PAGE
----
More American than African

KEN HAMBLIN

June 25, 1992|By KEN HAMBLIN

DENVER. — Denver -- Recently, a soul brother -- or maybe it was a soul sister -- determined that I needed to be reeled back into the racial fold and so he or she decided to help by sending me a free subscription to the Final Call, the official newspaper of the Nation of Islam and the Black Muslims.

Whoever you are, thank you. I have been reading the publication from cover to cover every month. A short clip in the June 15 edition got my attention this week. The story said, ''Neither international law, moral outrage, complaints from lawmakers, nor threatened lawsuits have stopped President Bush from ordering Haitian refugees back home.''

As an American who has visited Haiti and seen the Haitian plight up close, I am not inclined to make light of the desperation felt by those poor men, women and children. Were I Haitian, I too would be willing to risk all -- including my life -- to throw myself upon these American shores.

Still, I thought the story in Final Call a bit ironic. The Black Muslims are among this country's biggest detractors. Under a heading titled ''The Muslim Program,'' the organization has published a list of demands calling for, ''Full and complete freedom; equal justice under the law; and a separate territory of their own established inside the United States.''

I am wondering why the Muslims would champion the struggle of black Haitians trying to escape to this nation, which they obviously feel is full of black oppression. If we are to believe the claims, accusations and complaints of the Muslims, along with black-quota activists, ghetto politicians and rap artists constantly carping about the raw deal they are getting in America, one would think this is the last country in the world to which they would encourage anyone to flee.

An interesting perspective on this issue turned up recently in the Los Angeles Times, which chronicled the ordeal in South Africa of a black American named Lydia Hannibal. She was so overcome upon landing in the mother continent that she knelt to kiss African soil. But after nine months in the land of her ancestors Ms. Hannibal discovered a startling truth -- as do most blacks when they travel -- that she was more American than African.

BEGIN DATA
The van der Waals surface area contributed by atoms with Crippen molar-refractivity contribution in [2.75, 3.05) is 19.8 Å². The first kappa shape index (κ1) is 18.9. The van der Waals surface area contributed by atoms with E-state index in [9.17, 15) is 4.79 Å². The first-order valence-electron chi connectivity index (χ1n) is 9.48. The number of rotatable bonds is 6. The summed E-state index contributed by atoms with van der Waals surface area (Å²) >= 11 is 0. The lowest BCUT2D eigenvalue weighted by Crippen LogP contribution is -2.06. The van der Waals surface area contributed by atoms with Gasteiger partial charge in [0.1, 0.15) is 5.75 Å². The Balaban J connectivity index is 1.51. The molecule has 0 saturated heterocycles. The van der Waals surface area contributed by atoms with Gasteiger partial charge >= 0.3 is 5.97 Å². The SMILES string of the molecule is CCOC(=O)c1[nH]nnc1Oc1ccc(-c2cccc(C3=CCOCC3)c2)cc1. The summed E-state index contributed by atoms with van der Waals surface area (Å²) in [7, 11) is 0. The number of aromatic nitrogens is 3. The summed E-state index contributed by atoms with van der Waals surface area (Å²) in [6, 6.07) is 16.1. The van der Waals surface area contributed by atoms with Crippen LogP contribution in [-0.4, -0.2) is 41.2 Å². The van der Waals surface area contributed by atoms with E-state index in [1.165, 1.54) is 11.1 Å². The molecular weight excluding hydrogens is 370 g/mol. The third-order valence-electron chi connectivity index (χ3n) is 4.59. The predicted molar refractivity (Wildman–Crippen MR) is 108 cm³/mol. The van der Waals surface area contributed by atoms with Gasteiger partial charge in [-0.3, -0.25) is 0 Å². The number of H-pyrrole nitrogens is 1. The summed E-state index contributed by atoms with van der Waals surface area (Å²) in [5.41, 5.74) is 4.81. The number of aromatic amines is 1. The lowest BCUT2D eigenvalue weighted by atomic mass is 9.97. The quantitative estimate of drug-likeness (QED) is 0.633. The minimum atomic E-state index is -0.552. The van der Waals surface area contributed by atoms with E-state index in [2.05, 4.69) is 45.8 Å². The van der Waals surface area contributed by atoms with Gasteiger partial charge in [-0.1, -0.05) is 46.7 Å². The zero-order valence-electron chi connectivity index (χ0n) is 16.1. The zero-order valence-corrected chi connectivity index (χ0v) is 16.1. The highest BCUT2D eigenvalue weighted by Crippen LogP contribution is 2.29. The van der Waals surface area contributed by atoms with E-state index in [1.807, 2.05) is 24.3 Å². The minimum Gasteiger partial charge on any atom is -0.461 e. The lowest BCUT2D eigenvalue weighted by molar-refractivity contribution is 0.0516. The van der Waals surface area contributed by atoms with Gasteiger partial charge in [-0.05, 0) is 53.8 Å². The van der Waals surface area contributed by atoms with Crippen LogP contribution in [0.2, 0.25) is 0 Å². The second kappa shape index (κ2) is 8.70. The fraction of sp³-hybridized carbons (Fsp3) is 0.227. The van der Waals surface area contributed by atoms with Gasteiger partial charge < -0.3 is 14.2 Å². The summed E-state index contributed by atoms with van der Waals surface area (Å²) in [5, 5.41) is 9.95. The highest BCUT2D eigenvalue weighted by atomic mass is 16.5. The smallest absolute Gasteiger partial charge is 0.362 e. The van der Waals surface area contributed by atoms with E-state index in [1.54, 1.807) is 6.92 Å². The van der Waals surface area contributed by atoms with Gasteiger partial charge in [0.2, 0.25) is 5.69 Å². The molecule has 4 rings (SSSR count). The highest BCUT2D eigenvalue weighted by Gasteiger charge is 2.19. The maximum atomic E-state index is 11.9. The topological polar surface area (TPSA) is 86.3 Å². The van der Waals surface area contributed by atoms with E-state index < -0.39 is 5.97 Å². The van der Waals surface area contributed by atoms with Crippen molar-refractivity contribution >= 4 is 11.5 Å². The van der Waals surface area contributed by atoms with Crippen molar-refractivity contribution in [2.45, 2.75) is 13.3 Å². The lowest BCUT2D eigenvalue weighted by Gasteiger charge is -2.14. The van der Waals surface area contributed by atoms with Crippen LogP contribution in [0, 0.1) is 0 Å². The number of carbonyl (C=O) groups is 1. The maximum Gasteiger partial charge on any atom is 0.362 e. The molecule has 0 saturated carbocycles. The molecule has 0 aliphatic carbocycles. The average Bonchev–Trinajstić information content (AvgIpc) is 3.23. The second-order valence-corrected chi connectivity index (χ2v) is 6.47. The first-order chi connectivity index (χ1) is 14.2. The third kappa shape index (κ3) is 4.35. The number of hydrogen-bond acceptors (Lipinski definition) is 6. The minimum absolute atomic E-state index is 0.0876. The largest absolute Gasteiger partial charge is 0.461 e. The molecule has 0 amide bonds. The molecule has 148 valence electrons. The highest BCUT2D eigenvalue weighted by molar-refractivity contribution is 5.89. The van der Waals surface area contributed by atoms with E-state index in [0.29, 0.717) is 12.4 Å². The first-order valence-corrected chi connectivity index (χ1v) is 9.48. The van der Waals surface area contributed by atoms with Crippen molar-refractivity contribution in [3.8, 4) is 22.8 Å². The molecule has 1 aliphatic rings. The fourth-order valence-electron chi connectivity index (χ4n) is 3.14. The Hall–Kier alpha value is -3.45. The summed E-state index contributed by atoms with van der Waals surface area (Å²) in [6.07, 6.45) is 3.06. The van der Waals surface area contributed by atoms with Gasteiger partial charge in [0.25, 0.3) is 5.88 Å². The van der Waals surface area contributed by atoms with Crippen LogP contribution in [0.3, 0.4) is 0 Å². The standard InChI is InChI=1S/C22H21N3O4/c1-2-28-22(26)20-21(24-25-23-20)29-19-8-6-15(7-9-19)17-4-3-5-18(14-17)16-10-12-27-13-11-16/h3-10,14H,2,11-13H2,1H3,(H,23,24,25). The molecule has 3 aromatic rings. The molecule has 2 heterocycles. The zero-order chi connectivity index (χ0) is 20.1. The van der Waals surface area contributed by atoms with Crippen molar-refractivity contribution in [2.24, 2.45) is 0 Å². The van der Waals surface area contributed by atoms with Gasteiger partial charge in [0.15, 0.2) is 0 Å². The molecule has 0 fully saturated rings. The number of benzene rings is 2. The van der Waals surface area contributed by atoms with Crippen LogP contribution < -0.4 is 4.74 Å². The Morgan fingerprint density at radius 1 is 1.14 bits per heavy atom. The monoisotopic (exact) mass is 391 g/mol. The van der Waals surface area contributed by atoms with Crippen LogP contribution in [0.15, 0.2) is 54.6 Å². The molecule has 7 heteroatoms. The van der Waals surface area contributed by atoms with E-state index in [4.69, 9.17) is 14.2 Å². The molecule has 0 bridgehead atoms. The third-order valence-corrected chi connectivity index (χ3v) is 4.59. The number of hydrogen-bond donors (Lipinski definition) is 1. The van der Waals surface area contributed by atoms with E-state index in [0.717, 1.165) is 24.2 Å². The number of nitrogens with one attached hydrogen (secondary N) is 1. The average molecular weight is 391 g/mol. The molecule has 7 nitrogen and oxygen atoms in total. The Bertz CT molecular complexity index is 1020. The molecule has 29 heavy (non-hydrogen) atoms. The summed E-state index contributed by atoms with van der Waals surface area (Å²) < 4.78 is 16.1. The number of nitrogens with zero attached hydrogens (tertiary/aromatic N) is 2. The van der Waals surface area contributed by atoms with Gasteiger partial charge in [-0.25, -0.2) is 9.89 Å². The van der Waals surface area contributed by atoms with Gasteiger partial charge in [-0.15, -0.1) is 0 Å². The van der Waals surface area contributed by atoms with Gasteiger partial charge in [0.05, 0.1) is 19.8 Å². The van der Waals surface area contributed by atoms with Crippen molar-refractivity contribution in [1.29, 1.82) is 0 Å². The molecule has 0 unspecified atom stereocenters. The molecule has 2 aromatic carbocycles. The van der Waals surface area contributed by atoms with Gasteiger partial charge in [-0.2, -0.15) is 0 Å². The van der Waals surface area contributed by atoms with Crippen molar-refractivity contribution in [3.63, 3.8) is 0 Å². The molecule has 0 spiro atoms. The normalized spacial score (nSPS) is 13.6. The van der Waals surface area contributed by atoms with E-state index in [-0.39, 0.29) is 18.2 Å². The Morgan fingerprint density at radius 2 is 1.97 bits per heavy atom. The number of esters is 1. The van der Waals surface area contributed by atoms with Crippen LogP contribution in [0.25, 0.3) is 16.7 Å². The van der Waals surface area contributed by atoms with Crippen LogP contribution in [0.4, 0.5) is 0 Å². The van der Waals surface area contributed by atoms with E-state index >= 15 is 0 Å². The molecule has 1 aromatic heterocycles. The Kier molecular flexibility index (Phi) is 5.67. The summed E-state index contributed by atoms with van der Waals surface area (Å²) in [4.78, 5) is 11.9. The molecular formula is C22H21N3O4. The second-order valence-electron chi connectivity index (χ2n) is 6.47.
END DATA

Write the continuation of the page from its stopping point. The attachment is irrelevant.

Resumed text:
Ms. Hannibal found sexism in Africa. ''Black men,'' she said, ''feel it's their right just to touch you. They've come up to me and said I want you, and then just grabbed me.'' She also said she felt spurned by South Africans, both black and white, who treated her like a foreigner and an ugly American. Black Americans who are accustomed to bartering for position or using the color of their skin to explain away their failings don't fare well in countries where religion, geography or tribe are measures of one's worth.

Very often Americans like Linda Hannibal return to the United States with their tails tucked firmly between their legs, ashamed and embarrassed about how comfortable their lives are compared to those of the thousands of people who are struggling to come to America. Unlike people who are dying in the streets of Sarajevo and Port-Au-Prince, black Americans -- no matter what they are told -- don't need a shooting war to challenge the political structure or the law of this land.

Instead of rushing into the streets killing people and burning down their own neighborhoods, I suggest on Election Day in November they exercise their American right to take their bitterness and rebellion to the ballot box. And while they are at it, they might consider voting for some new faces.

Ken Hamblin is a Denver columnist and radio personality.

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